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Figure 1. A typical aerosol valve. Source: Wikimedia. An Internet image search will show that most aerosol valves are of the type shown in Figure 1. Here it should be clear that if the differential pressure across the valve is reversed (pressure inside < pressure outside) that the valve will tend to open. The internal spring opposes the opening and so ...


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The valve on such a can may be engineered to resist internal pressure in such a way as to seal when the can's contents are in place. If the can is completely empty and placed in a vacuum chamber, it's possible that you can evacuate any additional gases within, but once the vacuum is removed, the can will "suck" in air until at near-ambient pressure.


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Let us presume that the process being considered is vaporization of liquid water to a gas state in dry air. As long as the temperature and pressure of the liquid water is constant during the process, vaporization of the liquid to gas in dry air will not change the molar enthalpy of the remaining liquid. In those cases where for example the temperature of the ...


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For a less messy way to determine the volume of shaving cream use a three dimension scanner and software that can determine the volume of scanned items. Acquire some stainless steel, plastic or ceramic tiles. Weigh a tile. Place a dollop of cream on the tile. Weigh the tile with the cream & subtract the mass of the tile. Place the tile with cream in a ...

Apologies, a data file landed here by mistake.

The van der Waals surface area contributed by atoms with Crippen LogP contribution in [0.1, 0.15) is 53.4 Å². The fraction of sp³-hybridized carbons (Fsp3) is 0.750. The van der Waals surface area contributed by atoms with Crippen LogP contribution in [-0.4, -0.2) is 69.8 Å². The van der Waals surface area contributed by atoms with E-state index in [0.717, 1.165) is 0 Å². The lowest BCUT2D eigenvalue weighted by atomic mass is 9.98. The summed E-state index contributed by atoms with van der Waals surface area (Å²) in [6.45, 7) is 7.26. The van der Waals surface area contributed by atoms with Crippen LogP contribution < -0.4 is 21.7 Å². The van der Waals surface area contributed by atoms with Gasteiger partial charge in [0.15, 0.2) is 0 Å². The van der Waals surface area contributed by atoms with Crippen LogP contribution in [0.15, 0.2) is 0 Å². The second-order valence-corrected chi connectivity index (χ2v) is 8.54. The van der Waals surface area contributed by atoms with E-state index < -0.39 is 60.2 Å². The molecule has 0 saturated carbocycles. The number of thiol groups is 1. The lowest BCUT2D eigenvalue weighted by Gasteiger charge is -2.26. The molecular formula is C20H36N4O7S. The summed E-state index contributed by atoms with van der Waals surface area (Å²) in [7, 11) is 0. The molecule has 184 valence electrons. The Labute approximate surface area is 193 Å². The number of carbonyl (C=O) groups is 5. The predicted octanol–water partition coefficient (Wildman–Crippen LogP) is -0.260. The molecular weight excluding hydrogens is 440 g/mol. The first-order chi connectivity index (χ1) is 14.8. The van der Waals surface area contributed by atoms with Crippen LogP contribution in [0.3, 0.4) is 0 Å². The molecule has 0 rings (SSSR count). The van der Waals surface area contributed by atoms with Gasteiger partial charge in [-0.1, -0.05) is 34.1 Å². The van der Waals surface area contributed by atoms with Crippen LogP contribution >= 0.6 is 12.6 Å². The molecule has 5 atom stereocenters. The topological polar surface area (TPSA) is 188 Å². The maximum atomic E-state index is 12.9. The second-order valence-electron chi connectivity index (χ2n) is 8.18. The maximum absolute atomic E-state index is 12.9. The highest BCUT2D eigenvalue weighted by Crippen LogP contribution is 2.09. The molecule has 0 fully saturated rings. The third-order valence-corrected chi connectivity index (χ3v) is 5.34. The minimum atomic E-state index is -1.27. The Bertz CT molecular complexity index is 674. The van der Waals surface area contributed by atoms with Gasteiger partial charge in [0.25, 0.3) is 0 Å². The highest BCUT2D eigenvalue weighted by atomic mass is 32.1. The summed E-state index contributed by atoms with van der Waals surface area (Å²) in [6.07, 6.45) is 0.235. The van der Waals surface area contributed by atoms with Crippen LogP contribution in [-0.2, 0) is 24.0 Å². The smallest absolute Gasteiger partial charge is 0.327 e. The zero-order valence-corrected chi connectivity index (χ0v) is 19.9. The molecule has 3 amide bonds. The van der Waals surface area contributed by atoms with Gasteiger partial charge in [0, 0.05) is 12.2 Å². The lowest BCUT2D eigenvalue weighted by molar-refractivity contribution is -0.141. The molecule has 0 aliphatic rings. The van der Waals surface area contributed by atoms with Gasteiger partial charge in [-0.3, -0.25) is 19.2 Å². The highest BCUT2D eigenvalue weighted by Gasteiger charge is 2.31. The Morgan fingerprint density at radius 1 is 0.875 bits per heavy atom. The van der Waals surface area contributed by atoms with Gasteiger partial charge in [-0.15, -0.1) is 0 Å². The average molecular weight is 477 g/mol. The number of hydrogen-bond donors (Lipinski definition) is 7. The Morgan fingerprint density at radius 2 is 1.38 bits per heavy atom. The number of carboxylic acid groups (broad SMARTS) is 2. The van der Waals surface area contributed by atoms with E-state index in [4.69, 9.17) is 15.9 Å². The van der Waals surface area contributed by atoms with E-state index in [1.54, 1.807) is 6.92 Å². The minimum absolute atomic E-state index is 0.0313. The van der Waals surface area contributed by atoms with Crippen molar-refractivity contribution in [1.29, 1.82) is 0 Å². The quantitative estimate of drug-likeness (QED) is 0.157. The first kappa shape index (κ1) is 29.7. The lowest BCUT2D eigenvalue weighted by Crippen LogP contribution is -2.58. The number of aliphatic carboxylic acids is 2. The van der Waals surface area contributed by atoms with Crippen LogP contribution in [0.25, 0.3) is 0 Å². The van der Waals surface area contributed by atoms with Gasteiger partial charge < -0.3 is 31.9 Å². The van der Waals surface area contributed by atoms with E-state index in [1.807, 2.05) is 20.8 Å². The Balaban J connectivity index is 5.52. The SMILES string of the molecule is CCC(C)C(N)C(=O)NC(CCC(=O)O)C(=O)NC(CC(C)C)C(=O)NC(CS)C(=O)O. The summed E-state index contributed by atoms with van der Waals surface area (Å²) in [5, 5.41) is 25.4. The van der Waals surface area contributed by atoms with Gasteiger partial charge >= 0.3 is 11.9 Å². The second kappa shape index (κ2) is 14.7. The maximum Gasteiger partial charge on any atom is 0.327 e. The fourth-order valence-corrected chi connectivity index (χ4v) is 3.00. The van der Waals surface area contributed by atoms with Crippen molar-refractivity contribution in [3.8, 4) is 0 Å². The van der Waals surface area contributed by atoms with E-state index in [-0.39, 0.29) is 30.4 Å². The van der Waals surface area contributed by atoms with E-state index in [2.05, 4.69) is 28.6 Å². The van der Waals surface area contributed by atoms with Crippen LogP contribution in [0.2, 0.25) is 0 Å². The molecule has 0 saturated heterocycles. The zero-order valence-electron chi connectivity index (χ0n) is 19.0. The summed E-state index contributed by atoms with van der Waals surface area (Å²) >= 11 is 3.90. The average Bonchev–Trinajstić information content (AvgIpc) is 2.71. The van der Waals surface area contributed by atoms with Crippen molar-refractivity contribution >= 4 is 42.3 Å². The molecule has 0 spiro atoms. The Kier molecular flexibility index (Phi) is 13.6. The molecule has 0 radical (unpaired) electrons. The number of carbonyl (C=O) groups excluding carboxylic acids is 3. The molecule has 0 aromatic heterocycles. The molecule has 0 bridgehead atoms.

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So two possibilities: One, pre filter the air prior to cooling/freezing Two, will the impurities freeze and soldify first? If so remove solids before final freezing. Are you freezing the air to a solid / liquid as this may make a difference.


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The fundamental problem is: how do you reject the optical signal from solids or liquids "behind" the air mass you want to measure? The esoteric methods reported in : https://pdfs.semanticscholar.org/9ccd/6df082576a620a2a89f8e6b7203186e6b08c.pdf , http://www.mdpi.com/1424-8220/18/1/72/pdf may work, because they indirectly measure air temperature rather ...


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I can think of two reasons why this might happen, though I don't know for sure. First, air trapped in the test piece could be slowly dissolving into the water, which will change the overall density and hence the pressure. This doesn't happen when pure nitrogen is used because the nitrogen is not dissolving into anything. Second, the mechanical parts of ...


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Lost Foam Casting Can produce many smaller structures Can be scaled up for reasonable costs Relatively cheap (compared to many other castings types and 3D printing). Can produce items with channels, which would normally require cores to be inserted. Foam is very easy to form and shape


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From a simple physics perspective, please consider the following. A fan or blower located in or near the window will pull cooler air into the room. Ideally, you have to have a means to exhaust the ambient air, allowing such airflow. This would require an exhaust portion in the window partially separated from the fan. As you've noted, hot air is in the upper ...


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In general, for air life-time, no tubing manutcurer will recommend a useful lifetime beyond 20 years, no matter the service. This isn't really due to shoddy craftmanship, but due to creep and test data. All plastics experience creep - a phenomenon where the material will continue to deform so long as it is being stressed. No matter how low the pressure of ...